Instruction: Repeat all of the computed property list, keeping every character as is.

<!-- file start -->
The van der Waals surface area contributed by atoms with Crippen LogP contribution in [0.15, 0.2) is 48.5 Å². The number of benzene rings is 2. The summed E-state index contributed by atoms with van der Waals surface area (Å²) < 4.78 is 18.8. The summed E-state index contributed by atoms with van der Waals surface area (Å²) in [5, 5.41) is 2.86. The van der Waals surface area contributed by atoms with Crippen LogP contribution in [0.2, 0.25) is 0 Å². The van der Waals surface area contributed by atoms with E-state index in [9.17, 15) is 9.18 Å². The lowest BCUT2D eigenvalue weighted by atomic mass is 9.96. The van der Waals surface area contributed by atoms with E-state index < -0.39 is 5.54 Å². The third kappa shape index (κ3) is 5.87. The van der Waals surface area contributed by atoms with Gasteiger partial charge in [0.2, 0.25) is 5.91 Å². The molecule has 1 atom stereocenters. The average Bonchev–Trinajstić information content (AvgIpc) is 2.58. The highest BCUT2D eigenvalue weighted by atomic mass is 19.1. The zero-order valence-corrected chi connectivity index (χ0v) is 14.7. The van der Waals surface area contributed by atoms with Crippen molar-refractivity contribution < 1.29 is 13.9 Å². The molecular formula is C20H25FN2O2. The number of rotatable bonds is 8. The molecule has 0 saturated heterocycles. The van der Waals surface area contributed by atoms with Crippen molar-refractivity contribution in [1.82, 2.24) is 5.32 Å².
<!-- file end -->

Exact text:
The van der Waals surface area contributed by atoms with Crippen LogP contribution in [0.15, 0.2) is 48.5 Å². The number of benzene rings is 2. The summed E-state index contributed by atoms with van der Waals surface area (Å²) < 4.78 is 18.8. The summed E-state index contributed by atoms with van der Waals surface area (Å²) in [5, 5.41) is 2.86. The van der Waals surface area contributed by atoms with Crippen LogP contribution in [0.2, 0.25) is 0 Å². The van der Waals surface area contributed by atoms with E-state index in [9.17, 15) is 9.18 Å². The lowest BCUT2D eigenvalue weighted by atomic mass is 9.96. The van der Waals surface area contributed by atoms with E-state index < -0.39 is 5.54 Å². The third kappa shape index (κ3) is 5.87. The van der Waals surface area contributed by atoms with Gasteiger partial charge in [0.2, 0.25) is 5.91 Å². The molecule has 1 atom stereocenters. The average Bonchev–Trinajstić information content (AvgIpc) is 2.58. The highest BCUT2D eigenvalue weighted by atomic mass is 19.1. The zero-order valence-corrected chi connectivity index (χ0v) is 14.7. The van der Waals surface area contributed by atoms with Crippen molar-refractivity contribution < 1.29 is 13.9 Å². The molecular formula is C20H25FN2O2. The number of rotatable bonds is 8. The molecule has 0 saturated heterocycles. The van der Waals surface area contributed by atoms with Crippen molar-refractivity contribution in [1.82, 2.24) is 5.32 Å².